Street Beat: Car a must in Gall Hill
AS PART OF THE Nation Publishing Company’s 50th anniversary of Independence Celebrations, the WEEKEND NATION is dedicating the Street Beat column to a district in each parish we believe is the unofficial capital.
RURAL BARBADOS is a peaceful place with gentle breezes and pleasant people and Gall Hill in St John is no exception.
It is paradise within paradise – as long as you have a car.
“I came out just before 9 a.m. and I am still here an hour later. Sometimes you have to leave two and three hours earlier to get to work on time. It is trouble getting to town and trouble getting back,” said Leslyn Belgrave.
Beulah Hinds added: “There is good breeze and it does be quiet. The only problem is transportation, which is very poor. I saw a lady standing at the bus stop waiting for a bus for two hours, if not for vans some people won’t get into the city. You have to have a car when you live in St John.”
Apart from this, the people of Gall Hill appear content for the most part. A small group of men were in Gall Hill #1 watching one of their number work on a vehicle’s transmission system. The said it was peaceful in Gall Hill – perhaps too much so.
“It’s a good environment, a good place to raise a family. You may find one or two fellas that give trouble but that is the norm anywhere. All of we help one another. They got road tennis and basketball on the hard court sometimes where the clinic was and football and cricket at the pavilion sometimes. I know they used to keep parties in the community centre, but not anymore,” said Frank Headley
Teddy Gibson, who was working on the system, said it was borderline boring in Gall Hill but that was part of the charm.
“The only thing is they don’t get much activities. It can be quiet but I like it that way at times. There’s no karaoke or fetes,” he said.
At 85-years-old, Margaret Toppin is one of the older residents of the area. She gave a brief synopsis of life in St John back in her youth.
“It is much different to now; there were so many houses and a lot more cane and people used to grow their own food – but they got too many thieves now [to do that]. Plus, the young people were very nice then, not so nice now – you can’t speak to them,” she said.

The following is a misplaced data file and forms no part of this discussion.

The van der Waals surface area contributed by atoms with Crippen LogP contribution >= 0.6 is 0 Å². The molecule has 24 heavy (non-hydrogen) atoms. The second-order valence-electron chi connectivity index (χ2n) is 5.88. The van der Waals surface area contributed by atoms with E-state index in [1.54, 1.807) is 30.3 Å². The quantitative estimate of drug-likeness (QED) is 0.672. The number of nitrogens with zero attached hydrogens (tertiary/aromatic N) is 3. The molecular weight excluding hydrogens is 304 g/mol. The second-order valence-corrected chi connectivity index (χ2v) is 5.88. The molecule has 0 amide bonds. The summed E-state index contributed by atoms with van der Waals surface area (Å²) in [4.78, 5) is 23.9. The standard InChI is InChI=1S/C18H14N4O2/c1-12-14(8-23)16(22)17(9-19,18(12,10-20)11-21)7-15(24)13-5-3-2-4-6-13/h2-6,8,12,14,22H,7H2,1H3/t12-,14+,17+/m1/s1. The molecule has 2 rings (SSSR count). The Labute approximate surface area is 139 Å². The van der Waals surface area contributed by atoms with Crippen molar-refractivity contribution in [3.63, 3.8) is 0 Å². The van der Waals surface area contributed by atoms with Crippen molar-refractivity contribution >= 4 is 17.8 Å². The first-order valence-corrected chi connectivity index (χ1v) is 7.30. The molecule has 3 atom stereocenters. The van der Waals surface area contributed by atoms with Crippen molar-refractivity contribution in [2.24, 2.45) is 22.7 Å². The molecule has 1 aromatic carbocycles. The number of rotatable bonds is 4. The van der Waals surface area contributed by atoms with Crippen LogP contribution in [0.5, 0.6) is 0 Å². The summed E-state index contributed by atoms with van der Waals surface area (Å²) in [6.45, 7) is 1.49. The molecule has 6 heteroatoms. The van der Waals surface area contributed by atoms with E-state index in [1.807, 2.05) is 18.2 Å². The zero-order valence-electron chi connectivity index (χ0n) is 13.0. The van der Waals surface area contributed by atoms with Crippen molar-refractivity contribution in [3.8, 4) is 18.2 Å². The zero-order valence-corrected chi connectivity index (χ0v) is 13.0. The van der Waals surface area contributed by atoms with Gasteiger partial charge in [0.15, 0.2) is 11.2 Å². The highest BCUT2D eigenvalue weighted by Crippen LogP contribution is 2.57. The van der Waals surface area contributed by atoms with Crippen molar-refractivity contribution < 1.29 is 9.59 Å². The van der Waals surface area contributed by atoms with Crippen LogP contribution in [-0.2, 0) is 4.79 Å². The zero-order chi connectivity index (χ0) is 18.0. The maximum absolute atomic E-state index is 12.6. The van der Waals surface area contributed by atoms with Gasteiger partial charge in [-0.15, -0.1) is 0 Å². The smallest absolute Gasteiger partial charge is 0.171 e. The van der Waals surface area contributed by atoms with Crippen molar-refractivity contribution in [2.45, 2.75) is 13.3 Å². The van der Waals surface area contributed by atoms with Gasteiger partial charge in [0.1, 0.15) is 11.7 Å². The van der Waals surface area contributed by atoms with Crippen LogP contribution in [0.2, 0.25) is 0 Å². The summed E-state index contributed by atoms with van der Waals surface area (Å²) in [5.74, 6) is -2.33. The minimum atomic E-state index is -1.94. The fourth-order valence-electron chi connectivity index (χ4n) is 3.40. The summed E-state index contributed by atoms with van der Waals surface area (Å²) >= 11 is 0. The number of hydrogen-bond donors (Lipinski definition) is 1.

There was no doubt who Ena Sealy loves as she refused to take a picture without her portrait of former Prime Minister Errol Barrow.
Ena Sealy also has a long history with Gall Hill. While she said she moved away after her marriage, she never lost her link with home and now she was back where she belonged.
“I born right up top ‘li’l dick’ hill and I have been here all my life. It is a wonderful place to live, we have our freedom and we learn to trust in God. When I was growing up, there was a lot more people here but people move out when they get married. I too move out to Britton’s Hill when I get married but when my husband died I move back but I was always out and in, I was up here three times a week,” she said.
Sealy said the polyclinic and the welfare office was open then but progress had marched on and those offices were now located in the new David Thompson Health and Social Services Complex. She recalled the former welfare office was once a bath.
“At first it was the bath in the 50’s and 60’s there was where you used to go and bathe if you didn’t have a bath at home then it turn into a welfare office and that now gone to the new clinic in Glebe Land,” she said.
The public library is anther institution earmarked to make the move to the complex, yet another one to leave Gall Hill, though it will not be far away. In the meantime, library assistant Cedric St Hill spoke about the library service in Gall Hill.
“We still getting people but not as much as we would like but students make good use of the technology for research projects and adults use it for passport forms and job applications. When I got started in the library service back in the 70’s more people were using the library to read fiction books but people got technology for that now. Hopefully when we move to the new complex we will see an increase in usage,” he said.
The community centre is still a mainstay for dance groups, church groups and senior citizens. When the team passed, a National Assistance Board craft and exercise class was ongoing.
“We have class every Tuesday here in the community centre. We do embroidery, fabric painting, cross stitching, quilting and more and go through some dance exercises. Some of them sell their products but there is no real market for it now; today but people like up-tempo things now, expensive things, they don’t really do it for sales anyway, they do it for exercise and to get out the house,” said warden Judy Harewood. (CA)